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The NPT after the 2022 Review Conference: challenges and pathways forward for the incoming cycle

Monday 12 – Friday 16 December 2022 | WP3141

Guests around the table at Wilton Parlk.

In association with the UK Foreign, Commonwealth and Development Office; Los Alamos National Laboratory; Sandia National Laboratories; German Federal Foreign Office; Ministry of Foreign Affairs of the Netherlands; Finnish Ministry of Foreign Affairs


After a two-year delay due to Covid-19, States Parties of the Treaty on the Non-Proliferation of Nuclear Weapons (NPT) convened at United Nations Headquarters in New York from 1-26 August 2022 to reflect on the challenges and opportunities facing the nuclear non-proliferation regime and broker a path forward for the NPT and the regime more broadly. If held in 2020, the Review Conference (RevCon) would have marked an important year in NPT’s history; the 50th anniversary of the treaty’s entry into force and the 25th anniversary of its indefinite extension. With 191 States Parties, the NPT creates a legally binding framework to prevent nuclear weapons proliferation, promote cooperation on peaceful uses of nuclear technology, and further the goal of complete nuclear disarmament. The treaty is widely considered to be a cornerstone of the non-proliferation regime and the global nuclear order writ large.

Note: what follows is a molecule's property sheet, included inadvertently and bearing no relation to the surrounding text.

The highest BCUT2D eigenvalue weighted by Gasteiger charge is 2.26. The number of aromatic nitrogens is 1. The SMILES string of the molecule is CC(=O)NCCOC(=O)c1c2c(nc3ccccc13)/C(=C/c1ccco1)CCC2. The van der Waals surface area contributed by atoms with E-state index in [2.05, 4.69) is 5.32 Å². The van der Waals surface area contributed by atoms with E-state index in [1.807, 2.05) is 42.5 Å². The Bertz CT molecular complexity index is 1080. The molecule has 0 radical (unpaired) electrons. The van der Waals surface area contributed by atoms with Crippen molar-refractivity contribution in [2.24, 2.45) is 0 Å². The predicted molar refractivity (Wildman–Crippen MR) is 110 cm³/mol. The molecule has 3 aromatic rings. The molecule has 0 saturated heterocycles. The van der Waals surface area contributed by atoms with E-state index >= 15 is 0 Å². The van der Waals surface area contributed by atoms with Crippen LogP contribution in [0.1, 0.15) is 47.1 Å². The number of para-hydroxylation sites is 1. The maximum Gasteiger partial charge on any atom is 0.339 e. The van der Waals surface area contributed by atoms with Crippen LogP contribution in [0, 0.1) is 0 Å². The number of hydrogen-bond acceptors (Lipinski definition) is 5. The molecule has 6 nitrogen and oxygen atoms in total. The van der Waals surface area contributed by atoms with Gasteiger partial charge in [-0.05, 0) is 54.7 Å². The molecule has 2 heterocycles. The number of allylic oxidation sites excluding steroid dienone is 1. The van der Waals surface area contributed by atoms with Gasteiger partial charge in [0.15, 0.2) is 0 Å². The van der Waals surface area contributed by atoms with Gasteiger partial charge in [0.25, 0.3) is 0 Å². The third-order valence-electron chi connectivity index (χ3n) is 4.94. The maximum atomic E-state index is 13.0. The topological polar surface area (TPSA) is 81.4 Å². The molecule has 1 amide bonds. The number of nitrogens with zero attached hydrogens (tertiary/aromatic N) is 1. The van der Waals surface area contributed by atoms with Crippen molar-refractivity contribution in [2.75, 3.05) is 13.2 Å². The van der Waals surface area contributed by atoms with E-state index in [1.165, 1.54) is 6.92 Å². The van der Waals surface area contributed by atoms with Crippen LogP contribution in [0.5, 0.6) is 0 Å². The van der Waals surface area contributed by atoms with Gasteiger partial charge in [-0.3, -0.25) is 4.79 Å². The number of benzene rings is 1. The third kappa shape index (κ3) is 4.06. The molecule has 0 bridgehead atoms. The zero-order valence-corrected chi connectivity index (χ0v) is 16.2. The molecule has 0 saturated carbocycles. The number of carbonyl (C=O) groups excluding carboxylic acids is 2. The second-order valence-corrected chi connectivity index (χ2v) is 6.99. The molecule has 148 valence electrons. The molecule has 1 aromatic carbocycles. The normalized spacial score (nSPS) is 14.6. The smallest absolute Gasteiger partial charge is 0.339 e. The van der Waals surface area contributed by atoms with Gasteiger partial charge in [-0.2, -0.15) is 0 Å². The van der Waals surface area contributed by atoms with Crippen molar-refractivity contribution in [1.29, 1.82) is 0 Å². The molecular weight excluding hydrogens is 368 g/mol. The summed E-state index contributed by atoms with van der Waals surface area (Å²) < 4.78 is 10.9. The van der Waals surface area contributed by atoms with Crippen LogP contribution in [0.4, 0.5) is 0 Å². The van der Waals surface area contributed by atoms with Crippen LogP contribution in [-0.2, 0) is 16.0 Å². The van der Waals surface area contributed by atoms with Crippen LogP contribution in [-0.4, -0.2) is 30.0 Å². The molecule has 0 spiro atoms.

Ultimately, States Parties were unable to reach a consensus final document—the so-called hallmark of success—during the 2022 RevCon. The inability of the 10th Review Conference to reach a consensus final document, however, was not the result of diminishing commitment to the NPT. Instead, one state—Russia—was responsible for breaking consensus over language referring to the war in Ukraine and the situation at the Zaporizhzhia Nuclear Power Plant (ZNPP). Despite Russia’s veto, States Parties remain bound to prior NPT commitments.

The current international security environment challenges the NPT’s central pillars of disarmament, non-proliferation, and peaceful uses. Russia’s war in Ukraine, the demise of arms control agreements, widespread nuclear modernisation, and the development of advanced, destabilising technologies challenge the non-proliferation and disarmament landscape. At the same time, an elevated interest in nuclear energy has also expanded the nature and scope of the International Atomic Energy Agency (IAEA) safeguards mission.

The annual Wilton Park conference addressed challenges to the NPT as well as opportunities for the coming review cycle.


An evolving international security environment and the future of NPT

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